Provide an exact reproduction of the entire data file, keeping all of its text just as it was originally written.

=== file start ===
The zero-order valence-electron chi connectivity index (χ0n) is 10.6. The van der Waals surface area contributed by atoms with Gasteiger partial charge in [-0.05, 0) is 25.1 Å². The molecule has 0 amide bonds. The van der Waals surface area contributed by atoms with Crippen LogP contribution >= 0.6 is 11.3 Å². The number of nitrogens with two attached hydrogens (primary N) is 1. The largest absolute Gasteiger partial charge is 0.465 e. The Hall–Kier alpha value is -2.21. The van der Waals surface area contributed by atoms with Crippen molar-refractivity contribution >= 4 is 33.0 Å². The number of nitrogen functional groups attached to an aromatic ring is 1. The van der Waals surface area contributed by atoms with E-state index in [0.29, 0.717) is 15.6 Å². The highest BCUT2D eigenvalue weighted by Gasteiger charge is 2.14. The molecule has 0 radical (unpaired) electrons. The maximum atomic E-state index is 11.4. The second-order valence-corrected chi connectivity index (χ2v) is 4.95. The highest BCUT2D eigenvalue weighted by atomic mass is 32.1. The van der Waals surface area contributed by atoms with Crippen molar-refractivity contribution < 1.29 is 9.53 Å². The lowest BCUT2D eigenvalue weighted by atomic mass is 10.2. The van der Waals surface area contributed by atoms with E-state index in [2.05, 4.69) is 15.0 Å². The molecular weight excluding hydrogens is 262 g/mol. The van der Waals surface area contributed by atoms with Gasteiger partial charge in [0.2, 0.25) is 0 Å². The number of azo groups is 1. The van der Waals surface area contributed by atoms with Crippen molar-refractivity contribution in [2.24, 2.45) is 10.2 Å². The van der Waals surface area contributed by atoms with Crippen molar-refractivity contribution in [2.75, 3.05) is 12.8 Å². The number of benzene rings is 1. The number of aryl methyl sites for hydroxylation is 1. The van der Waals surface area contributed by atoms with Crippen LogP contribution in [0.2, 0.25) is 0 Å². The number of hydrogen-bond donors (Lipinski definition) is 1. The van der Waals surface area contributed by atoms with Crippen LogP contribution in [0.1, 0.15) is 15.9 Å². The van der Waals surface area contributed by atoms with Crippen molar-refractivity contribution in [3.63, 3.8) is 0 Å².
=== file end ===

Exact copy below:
The zero-order valence-electron chi connectivity index (χ0n) is 10.6. The van der Waals surface area contributed by atoms with Gasteiger partial charge in [-0.05, 0) is 25.1 Å². The molecule has 0 amide bonds. The van der Waals surface area contributed by atoms with Crippen LogP contribution >= 0.6 is 11.3 Å². The number of nitrogens with two attached hydrogens (primary N) is 1. The largest absolute Gasteiger partial charge is 0.465 e. The Hall–Kier alpha value is -2.21. The van der Waals surface area contributed by atoms with Crippen molar-refractivity contribution >= 4 is 33.0 Å². The number of nitrogen functional groups attached to an aromatic ring is 1. The van der Waals surface area contributed by atoms with E-state index in [0.29, 0.717) is 15.6 Å². The highest BCUT2D eigenvalue weighted by Gasteiger charge is 2.14. The molecule has 0 radical (unpaired) electrons. The maximum atomic E-state index is 11.4. The second-order valence-corrected chi connectivity index (χ2v) is 4.95. The highest BCUT2D eigenvalue weighted by atomic mass is 32.1. The van der Waals surface area contributed by atoms with Crippen molar-refractivity contribution < 1.29 is 9.53 Å². The lowest BCUT2D eigenvalue weighted by atomic mass is 10.2. The van der Waals surface area contributed by atoms with E-state index in [2.05, 4.69) is 15.0 Å². The molecular weight excluding hydrogens is 262 g/mol. The van der Waals surface area contributed by atoms with Gasteiger partial charge in [0.2, 0.25) is 0 Å². The number of azo groups is 1. The van der Waals surface area contributed by atoms with Crippen molar-refractivity contribution in [2.24, 2.45) is 10.2 Å². The van der Waals surface area contributed by atoms with Crippen molar-refractivity contribution in [2.75, 3.05) is 12.8 Å². The number of benzene rings is 1. The number of aryl methyl sites for hydroxylation is 1. The van der Waals surface area contributed by atoms with Crippen LogP contribution in [0.2, 0.25) is 0 Å². The number of hydrogen-bond donors (Lipinski definition) is 1. The van der Waals surface area contributed by atoms with Crippen LogP contribution in [0.1, 0.15) is 15.9 Å². The van der Waals surface area contributed by atoms with Crippen molar-refractivity contribution in [3.63, 3.8) is 0 Å².